Titanium and zirconium are two materials used in the development of dental implants that give the possibility of significantly shortening the times of the procedures. These two materials have great advantages compared to the traditional materials used in the past. Let’s see below some characteristics of these valuable components:
Since scientific evidence demonstrated its capabilities, titanium is the most widely used material for the development and design of dental implants.
Titanium is a metal with a color similar to steel, lighter than this, easily moldable, and extremely hard. But more important than its adaptability, to the object at hand, is its biocompatibility, which makes titanium one of the ideal materials for working in dental implantology.
When we talk about biocompatibility, we mean that titanium is a material that the body accepts more easily and rarely rejects it. For an implant to be successful, the implant materials are also an important part of the process.
When an implant “adapts” to the environment in which it has been implanted and fulfills the function for which it was designed – to support the dental prosthesis – we speak of osseointegration; mechanical union through which bone cells adhere to the implant surface, progressively consolidating their attachment to the maxillary or mandibular bone.
Today, more than 95% of commercial dental implants are developed with different titanium alloys.
Zirconium dental implants
The new zirconium ceramic implants allow us to solve some specific cases in which the patient presents a very fine periodontal bone. biotypes and/or tendency to lose gums. Another reason for the use of zirconia implants may be that we are dealing with patients who cannot accommodate metals in their bodies because they are frequently subjected to nuclear magnetic resonance imaging.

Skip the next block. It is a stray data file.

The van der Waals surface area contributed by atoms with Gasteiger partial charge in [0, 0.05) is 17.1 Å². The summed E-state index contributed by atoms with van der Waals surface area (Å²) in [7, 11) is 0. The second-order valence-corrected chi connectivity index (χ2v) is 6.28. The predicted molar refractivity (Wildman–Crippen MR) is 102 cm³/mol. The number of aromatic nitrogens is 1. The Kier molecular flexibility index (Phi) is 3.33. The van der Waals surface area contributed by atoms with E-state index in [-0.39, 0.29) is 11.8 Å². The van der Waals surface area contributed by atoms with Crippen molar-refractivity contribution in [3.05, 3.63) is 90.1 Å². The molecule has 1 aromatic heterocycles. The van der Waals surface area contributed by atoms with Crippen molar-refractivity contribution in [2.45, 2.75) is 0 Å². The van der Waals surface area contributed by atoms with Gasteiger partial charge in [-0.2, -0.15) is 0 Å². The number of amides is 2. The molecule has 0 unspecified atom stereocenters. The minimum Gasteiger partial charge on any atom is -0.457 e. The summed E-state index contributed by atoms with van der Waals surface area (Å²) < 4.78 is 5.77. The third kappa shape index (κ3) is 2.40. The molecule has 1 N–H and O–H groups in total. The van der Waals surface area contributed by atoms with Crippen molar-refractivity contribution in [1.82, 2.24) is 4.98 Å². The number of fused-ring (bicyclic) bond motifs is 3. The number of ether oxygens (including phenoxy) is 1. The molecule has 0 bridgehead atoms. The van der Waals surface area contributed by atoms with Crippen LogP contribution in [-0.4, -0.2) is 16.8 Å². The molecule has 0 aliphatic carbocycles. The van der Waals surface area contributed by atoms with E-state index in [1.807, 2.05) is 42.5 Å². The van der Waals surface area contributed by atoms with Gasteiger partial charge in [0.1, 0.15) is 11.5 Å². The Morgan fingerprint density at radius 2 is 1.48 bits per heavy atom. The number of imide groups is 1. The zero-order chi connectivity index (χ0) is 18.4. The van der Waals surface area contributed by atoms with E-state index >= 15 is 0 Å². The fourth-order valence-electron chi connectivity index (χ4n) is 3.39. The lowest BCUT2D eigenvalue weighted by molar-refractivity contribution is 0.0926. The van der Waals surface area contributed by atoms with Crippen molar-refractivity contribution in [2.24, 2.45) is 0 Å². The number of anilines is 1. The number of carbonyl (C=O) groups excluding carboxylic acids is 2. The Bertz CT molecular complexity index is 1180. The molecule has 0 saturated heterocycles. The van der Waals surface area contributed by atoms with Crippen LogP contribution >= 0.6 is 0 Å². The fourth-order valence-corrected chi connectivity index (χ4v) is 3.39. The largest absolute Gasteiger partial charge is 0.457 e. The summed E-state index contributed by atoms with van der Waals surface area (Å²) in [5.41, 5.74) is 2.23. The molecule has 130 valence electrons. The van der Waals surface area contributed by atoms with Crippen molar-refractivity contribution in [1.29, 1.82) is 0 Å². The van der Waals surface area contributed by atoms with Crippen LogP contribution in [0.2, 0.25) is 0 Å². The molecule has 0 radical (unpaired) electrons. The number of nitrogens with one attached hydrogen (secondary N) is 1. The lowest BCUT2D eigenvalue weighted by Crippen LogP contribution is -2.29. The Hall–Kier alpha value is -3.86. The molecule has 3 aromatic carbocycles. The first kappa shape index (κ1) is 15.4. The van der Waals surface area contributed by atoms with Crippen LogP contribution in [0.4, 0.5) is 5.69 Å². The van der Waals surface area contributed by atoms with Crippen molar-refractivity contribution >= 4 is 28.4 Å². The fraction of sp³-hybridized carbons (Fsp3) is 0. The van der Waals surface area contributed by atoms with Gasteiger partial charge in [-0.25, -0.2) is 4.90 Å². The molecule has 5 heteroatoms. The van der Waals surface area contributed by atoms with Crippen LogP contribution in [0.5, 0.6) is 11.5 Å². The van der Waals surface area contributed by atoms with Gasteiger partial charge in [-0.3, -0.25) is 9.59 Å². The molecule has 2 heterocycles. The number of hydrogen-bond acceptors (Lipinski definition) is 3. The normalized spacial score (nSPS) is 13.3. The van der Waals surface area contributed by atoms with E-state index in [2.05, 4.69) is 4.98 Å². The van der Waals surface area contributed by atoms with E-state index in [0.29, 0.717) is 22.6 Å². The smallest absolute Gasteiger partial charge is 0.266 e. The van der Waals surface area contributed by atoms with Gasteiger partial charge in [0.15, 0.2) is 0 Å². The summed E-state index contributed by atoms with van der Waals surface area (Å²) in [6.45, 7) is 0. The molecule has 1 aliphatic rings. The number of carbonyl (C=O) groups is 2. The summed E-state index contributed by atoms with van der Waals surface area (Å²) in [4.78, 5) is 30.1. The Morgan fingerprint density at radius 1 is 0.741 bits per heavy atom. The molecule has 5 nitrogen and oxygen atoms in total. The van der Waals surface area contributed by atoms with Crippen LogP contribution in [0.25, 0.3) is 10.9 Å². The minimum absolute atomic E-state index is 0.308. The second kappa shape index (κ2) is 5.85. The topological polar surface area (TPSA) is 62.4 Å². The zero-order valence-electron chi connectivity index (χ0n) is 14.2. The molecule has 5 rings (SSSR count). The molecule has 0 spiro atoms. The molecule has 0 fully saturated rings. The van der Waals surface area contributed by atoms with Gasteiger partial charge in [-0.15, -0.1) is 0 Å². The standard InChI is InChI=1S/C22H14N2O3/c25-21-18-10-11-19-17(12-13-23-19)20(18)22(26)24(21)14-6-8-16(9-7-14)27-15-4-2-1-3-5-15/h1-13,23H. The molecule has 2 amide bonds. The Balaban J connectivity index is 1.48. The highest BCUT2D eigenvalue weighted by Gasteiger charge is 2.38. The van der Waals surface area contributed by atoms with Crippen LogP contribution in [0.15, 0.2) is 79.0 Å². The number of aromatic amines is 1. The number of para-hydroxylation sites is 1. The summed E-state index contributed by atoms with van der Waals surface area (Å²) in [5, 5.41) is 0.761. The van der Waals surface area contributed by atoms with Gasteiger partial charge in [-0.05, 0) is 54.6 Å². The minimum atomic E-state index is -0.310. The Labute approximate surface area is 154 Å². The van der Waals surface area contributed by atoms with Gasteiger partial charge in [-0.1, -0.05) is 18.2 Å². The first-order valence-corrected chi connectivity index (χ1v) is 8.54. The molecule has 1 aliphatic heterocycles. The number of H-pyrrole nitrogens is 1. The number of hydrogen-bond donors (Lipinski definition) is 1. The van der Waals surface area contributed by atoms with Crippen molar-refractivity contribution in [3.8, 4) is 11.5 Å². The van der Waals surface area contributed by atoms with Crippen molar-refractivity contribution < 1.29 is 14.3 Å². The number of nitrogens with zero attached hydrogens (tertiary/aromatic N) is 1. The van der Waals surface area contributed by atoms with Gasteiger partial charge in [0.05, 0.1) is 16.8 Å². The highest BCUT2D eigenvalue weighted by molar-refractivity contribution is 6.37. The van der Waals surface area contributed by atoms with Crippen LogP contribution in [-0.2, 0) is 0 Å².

Zirconia is an extremely resistant, hard, and light ceramic material. In addition to these characteristics, its white color is very similar to that of teeth, which makes it an ideal material for dental prostheses, and all these variables offer us very considerable durability, efficacy and efficiency ratios as long as optimal conditions are maintained. Oral hygiene and implantation have been correct.
Another of its advantages is that it prevents the formation of bacterial plaque around it, resists acid corrosion well, and assimilates temperature changes well.
Unlike titanium, zirconia is consolidated by bio integration: instead of a mechanical bond, zirconia implants are bonded through a chemical bond between the bone surface and the implant surface. Some studies determine that bio integration is faster and more intense than osseointegration and that the consolidation of zircon implants can prevent future infections derived from the accumulation of subgingival bacteria.
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